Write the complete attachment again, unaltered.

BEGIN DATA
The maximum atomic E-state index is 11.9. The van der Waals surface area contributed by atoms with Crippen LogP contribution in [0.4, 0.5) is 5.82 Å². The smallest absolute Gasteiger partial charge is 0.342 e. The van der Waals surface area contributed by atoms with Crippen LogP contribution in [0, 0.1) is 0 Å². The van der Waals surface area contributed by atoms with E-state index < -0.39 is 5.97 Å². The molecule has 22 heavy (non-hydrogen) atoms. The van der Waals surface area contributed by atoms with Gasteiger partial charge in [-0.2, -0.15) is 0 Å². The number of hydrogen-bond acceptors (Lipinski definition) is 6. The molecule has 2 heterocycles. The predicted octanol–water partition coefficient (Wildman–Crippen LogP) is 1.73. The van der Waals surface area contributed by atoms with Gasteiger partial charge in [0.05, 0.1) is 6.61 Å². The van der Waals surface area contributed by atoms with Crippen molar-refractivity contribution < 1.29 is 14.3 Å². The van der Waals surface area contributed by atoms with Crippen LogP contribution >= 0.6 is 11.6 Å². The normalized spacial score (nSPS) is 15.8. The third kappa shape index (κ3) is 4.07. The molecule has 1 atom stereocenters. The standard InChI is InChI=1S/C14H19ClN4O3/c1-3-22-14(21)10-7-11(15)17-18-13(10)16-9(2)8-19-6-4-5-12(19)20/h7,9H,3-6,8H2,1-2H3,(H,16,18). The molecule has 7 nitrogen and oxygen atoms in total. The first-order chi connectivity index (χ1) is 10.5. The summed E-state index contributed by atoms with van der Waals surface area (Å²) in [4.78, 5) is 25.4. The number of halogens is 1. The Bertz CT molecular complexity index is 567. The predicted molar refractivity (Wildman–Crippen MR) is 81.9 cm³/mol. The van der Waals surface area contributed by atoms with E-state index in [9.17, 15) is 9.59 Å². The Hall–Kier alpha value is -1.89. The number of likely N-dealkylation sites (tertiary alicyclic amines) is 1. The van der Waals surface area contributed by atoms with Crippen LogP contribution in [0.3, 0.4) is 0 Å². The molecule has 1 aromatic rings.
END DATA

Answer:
The maximum atomic E-state index is 11.9. The van der Waals surface area contributed by atoms with Crippen LogP contribution in [0.4, 0.5) is 5.82 Å². The smallest absolute Gasteiger partial charge is 0.342 e. The van der Waals surface area contributed by atoms with Crippen LogP contribution in [0, 0.1) is 0 Å². The van der Waals surface area contributed by atoms with E-state index < -0.39 is 5.97 Å². The molecule has 22 heavy (non-hydrogen) atoms. The van der Waals surface area contributed by atoms with Gasteiger partial charge in [-0.2, -0.15) is 0 Å². The number of hydrogen-bond acceptors (Lipinski definition) is 6. The molecule has 2 heterocycles. The predicted octanol–water partition coefficient (Wildman–Crippen LogP) is 1.73. The van der Waals surface area contributed by atoms with Gasteiger partial charge in [0.05, 0.1) is 6.61 Å². The van der Waals surface area contributed by atoms with Crippen molar-refractivity contribution < 1.29 is 14.3 Å². The van der Waals surface area contributed by atoms with Crippen LogP contribution >= 0.6 is 11.6 Å². The normalized spacial score (nSPS) is 15.8. The third kappa shape index (κ3) is 4.07. The molecule has 1 atom stereocenters. The standard InChI is InChI=1S/C14H19ClN4O3/c1-3-22-14(21)10-7-11(15)17-18-13(10)16-9(2)8-19-6-4-5-12(19)20/h7,9H,3-6,8H2,1-2H3,(H,16,18). The molecule has 7 nitrogen and oxygen atoms in total. The first-order chi connectivity index (χ1) is 10.5. The summed E-state index contributed by atoms with van der Waals surface area (Å²) in [4.78, 5) is 25.4. The number of halogens is 1. The Bertz CT molecular complexity index is 567. The predicted molar refractivity (Wildman–Crippen MR) is 81.9 cm³/mol. The van der Waals surface area contributed by atoms with E-state index in [9.17, 15) is 9.59 Å². The Hall–Kier alpha value is -1.89. The number of likely N-dealkylation sites (tertiary alicyclic amines) is 1. The van der Waals surface area contributed by atoms with Crippen LogP contribution in [0.3, 0.4) is 0 Å². The molecule has 1 aromatic rings.